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Thread: Kippington workhorse honyaki pass around

  1. #161
    Senior Member labor of love's Avatar
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    I love sharpening the workhorse, looking forward to testing the laser.


  2. #162
    Senior Member panda's Avatar
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    here is laser choil


  3. #163
    Senior Member McMan's Avatar
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    ^^ Proper!

  4. #164
    Senior Member panda's Avatar
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    it's actually about same spine thickness as my marko, just ground much thinner, you can see the concavity starts very high up the blade, like a reverse convex.

    i do prefer the WH, but as far as lasers go, this one is da best, aint nothing better for thin cuts.

    also kip, what ever heat treat you did on the laser, you should stick to that regiment, it's pretty dope. two other knife nuts i've let try it have both complimented on its springiness and how much they liked it.

  5. #165
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    Quote Originally Posted by panda View Post


    it's actually about same spine thickness as my marko, just ground much thinner, you can see the concavity starts very high up the blade, like a reverse convex.

    i do prefer the WH, but as far as lasers go, this one is da best, aint nothing better for thin cuts.

    also kip, what ever heat treat you did on the laser, you should stick to that regiment, it's pretty dope. two other knife nuts i've let try it have both complimented on its springiness and how much they liked it.
    How do you all tell the difference of heat treatment? Like what defines it in how it’s used/feel?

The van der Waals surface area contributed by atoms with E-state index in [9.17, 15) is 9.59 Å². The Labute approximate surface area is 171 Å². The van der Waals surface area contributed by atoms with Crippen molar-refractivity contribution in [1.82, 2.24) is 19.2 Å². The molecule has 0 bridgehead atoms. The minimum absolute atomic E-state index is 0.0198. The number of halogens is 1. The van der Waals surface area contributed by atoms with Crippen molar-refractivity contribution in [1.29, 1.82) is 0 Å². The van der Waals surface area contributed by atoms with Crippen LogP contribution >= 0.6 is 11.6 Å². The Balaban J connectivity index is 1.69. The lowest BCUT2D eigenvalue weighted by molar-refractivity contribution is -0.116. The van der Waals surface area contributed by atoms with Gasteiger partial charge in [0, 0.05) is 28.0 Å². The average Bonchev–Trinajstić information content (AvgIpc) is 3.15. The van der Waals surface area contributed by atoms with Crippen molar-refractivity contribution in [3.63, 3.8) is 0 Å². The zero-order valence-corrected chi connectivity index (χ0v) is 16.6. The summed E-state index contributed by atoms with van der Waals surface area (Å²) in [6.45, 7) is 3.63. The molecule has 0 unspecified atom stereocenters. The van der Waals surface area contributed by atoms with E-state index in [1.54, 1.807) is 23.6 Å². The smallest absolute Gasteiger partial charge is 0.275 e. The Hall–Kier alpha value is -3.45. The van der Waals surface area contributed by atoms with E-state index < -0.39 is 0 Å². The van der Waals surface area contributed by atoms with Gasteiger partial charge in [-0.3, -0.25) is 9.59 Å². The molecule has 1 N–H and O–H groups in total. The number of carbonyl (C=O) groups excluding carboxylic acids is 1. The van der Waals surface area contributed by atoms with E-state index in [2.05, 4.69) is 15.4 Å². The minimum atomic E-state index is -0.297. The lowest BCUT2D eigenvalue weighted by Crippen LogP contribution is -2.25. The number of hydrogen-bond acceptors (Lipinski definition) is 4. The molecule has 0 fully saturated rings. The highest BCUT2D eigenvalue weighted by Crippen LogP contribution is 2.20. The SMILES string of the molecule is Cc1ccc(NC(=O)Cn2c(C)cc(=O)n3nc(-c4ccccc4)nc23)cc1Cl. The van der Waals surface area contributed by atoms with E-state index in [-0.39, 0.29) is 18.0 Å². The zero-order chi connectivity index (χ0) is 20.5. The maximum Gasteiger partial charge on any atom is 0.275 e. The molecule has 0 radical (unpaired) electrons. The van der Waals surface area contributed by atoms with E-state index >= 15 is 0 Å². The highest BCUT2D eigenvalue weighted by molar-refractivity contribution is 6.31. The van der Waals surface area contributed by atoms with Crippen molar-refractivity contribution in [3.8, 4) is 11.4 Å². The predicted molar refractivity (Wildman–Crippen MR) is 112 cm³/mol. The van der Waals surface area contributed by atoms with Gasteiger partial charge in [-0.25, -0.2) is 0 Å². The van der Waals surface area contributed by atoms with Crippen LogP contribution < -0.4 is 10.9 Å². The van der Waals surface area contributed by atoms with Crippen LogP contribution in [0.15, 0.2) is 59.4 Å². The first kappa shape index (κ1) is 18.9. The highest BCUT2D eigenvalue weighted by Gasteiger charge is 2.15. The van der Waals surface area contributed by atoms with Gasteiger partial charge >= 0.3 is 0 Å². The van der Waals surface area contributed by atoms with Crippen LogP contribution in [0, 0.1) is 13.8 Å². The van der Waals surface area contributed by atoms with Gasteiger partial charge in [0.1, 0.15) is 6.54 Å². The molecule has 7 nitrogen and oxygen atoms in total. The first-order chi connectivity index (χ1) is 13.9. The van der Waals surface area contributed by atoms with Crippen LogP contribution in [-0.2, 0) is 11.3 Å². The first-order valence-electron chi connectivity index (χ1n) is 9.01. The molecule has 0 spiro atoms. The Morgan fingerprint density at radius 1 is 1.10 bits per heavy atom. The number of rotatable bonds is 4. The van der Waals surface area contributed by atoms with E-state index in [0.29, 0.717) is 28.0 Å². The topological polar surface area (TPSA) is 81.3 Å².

6. #166
    Senior Member panda's Avatar
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    i'm just overly sensitive to how it feels while in use. what i say comes out as exaggerated when in reality is extremely subtle differences. but to me that 1% difference resonates with me.

  7. #167
    Kippington's Avatar
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    Thanks for the choil shots of the laser, it looks to be in good shape.

    In regards to the differing HT, I'd hate to get all technical (pfft! ) but the elasticity of steel is pretty much constant regardless of HT - So because the laser is ground thinner over the workhorse, the thicker workhorse will naturally feel more solid (although I ground the tip on that to be thin as well), the laser springier... and there's practically nothing I can do to change it.

    Here's a different way of thinking of it: Many of us have seen videos out there of great bladesmiths displaying the strength and tenacity of their heat-treatment by locking their blade vertically in a vice and bending it 90 degrees without having it crack or delaminate:



    Yet if you took a cheap filleting knife, there would be no issue at all in passing the same test due to how thin it is:



    A workhorse style knife would feel like a crowbar in comparison to the springy laser. There's no way around it, not without beating physics anyway.
    In regards to the passaround, I think that the double concave thin-behind-the-edge knife feels awesome! It has a whispy feeling on the stones and a glidey feeling on the board, hard to describe but it feels great! I've always been a laser fanboy though...
    There's a bird on your shoulder.

  8. #168
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    So what happens when you heat-treat a spring?

  9. #169
    Kippington's Avatar
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    We would need to HT a spring if one-of-two problems occur:
    1. It's too soft and will plasticity deform (i.e bends in a way that it can't return back to its original shape) or...
    2. It's too hard and cracks when a load is applied.
    For these reasons, Plasticine and glass would make terrible springs.

    If these two points aren't an issue, we can depend on the constant elasticity of steel to do the springy work for us. The elasticity is adjustable not by HT, but by changing the dimensions of the spring... or in the case of kitchen knives, the grind.



    Spring steels can make really good knives!

    There's a bird on your shoulder.

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